A recent Nature Geoscience study, "High rates of sea-level rise during the last interglacial period," (subs. req'd) finds that sea levels could rise twice what the IPCC had project for 2100,. This confirms what many scientists have recently warned (and here), and it matches the conclusion of a study earlier this year in Science.
For the record, five feet of sea level rise would submerge some 22,000 square miles of land just on the Atlantic and Gulf Coasts (farewell, southern Louisiana and Florida) - and displace more than 100 million people worldwide. And, of course, sea levels would just keep rising, most likely even more next century than this century.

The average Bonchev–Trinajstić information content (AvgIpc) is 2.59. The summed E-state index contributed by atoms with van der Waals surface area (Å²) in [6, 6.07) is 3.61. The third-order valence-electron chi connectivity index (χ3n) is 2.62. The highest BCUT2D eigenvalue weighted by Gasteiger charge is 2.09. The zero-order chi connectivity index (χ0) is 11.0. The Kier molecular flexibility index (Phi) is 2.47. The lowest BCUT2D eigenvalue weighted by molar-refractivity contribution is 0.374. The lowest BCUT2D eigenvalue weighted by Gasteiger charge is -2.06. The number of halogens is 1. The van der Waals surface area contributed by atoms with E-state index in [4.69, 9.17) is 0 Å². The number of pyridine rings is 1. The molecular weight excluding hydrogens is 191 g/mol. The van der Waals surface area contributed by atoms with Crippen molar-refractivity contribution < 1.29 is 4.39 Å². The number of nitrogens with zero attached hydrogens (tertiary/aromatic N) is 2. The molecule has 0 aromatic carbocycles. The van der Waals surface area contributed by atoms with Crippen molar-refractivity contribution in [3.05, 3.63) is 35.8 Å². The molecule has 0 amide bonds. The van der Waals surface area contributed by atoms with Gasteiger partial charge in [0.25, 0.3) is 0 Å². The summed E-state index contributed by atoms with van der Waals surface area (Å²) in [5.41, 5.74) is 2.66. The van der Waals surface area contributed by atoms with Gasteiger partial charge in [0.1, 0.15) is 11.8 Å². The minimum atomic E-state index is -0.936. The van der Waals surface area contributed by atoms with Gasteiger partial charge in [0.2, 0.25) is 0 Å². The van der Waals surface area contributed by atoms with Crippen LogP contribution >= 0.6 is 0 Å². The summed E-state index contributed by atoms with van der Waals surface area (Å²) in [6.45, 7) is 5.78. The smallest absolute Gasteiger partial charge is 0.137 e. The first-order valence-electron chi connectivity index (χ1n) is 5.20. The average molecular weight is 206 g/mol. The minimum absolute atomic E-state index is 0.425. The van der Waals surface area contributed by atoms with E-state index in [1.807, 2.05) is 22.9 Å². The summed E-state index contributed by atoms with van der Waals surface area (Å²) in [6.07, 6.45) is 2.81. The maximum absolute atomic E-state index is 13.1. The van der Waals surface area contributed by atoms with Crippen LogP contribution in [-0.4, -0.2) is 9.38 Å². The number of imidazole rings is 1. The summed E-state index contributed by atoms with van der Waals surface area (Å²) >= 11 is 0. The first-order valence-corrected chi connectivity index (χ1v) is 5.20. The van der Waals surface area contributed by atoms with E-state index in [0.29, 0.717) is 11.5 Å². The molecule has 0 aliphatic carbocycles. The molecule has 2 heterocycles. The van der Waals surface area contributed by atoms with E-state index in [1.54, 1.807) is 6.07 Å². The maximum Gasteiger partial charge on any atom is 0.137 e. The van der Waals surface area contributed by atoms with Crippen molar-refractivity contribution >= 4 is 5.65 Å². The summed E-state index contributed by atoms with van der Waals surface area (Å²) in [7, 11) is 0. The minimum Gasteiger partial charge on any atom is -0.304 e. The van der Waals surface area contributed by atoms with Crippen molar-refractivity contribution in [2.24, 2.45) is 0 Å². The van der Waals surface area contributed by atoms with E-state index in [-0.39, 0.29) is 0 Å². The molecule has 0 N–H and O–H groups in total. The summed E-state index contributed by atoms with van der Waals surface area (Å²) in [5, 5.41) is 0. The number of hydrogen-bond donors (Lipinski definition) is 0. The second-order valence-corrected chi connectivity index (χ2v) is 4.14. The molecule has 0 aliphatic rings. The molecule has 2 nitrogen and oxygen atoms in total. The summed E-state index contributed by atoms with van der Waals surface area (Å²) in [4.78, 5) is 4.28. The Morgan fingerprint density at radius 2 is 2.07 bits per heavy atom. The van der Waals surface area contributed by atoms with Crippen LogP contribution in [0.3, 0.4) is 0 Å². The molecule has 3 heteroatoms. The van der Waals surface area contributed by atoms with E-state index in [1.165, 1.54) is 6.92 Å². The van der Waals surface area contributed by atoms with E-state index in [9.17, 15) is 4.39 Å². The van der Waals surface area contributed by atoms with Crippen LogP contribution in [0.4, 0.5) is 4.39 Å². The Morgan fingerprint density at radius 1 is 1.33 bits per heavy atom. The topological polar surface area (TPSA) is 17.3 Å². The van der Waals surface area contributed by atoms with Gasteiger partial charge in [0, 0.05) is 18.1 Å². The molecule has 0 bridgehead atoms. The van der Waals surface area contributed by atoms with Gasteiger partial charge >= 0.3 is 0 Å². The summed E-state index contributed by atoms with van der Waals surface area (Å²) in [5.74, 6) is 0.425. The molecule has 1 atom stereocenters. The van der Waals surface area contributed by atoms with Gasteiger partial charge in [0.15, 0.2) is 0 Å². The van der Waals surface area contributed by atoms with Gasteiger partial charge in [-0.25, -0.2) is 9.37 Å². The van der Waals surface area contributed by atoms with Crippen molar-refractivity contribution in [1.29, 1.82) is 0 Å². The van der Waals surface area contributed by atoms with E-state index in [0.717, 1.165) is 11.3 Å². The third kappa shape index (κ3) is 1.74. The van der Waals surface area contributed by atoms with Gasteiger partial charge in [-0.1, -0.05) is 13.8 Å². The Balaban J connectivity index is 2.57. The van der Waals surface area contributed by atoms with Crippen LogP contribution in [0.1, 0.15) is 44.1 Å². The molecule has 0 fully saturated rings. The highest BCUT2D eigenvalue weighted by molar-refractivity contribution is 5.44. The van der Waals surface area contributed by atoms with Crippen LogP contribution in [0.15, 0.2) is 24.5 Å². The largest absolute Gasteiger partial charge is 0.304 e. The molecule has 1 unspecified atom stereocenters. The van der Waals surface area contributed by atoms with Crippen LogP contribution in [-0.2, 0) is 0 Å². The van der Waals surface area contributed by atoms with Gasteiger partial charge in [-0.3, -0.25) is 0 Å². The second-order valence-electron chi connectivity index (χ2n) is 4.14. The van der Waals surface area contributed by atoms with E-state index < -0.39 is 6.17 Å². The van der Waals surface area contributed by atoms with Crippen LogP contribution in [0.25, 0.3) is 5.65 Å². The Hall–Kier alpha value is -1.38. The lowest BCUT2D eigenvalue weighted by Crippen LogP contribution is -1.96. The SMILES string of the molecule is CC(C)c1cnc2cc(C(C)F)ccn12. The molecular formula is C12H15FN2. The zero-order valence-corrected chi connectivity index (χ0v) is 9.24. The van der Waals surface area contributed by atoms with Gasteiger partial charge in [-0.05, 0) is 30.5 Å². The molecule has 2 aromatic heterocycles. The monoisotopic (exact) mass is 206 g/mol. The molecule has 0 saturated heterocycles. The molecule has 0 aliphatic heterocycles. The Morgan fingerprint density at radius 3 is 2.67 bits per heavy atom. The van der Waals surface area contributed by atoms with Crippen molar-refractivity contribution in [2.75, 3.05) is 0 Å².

The researchers base their finding on their analysis of the rate of sea level rise during the last warm or interglacial period (the Eemian, about 120,000 years ago), when seas rose 1.6 meters (5 feet) per century. Why look at the rate of Eemian sea level rise? Becaause that's the last time the planet was as warm as it soon will be again: "such rates of sea-level rise occurred when the global mean temperature was 2 °C higher than today, as expected again by AD 2100."
Indeed, if we don't reverse emissions' trends very soon (and stay below 450 ppm of carbon dioxide), the planet might well warm 3°C or more by 2100. The Eemian warming was driven by "changes in orbital parameters from today (greater obliquity and eccentricity, and perihelion), known as the Milankovitch cycle." Current warming is driven by human emissions of greenhouse gases.
Here is the entire abstract from the article - note that the Eemian is also called "Marine Isotope Stage 5":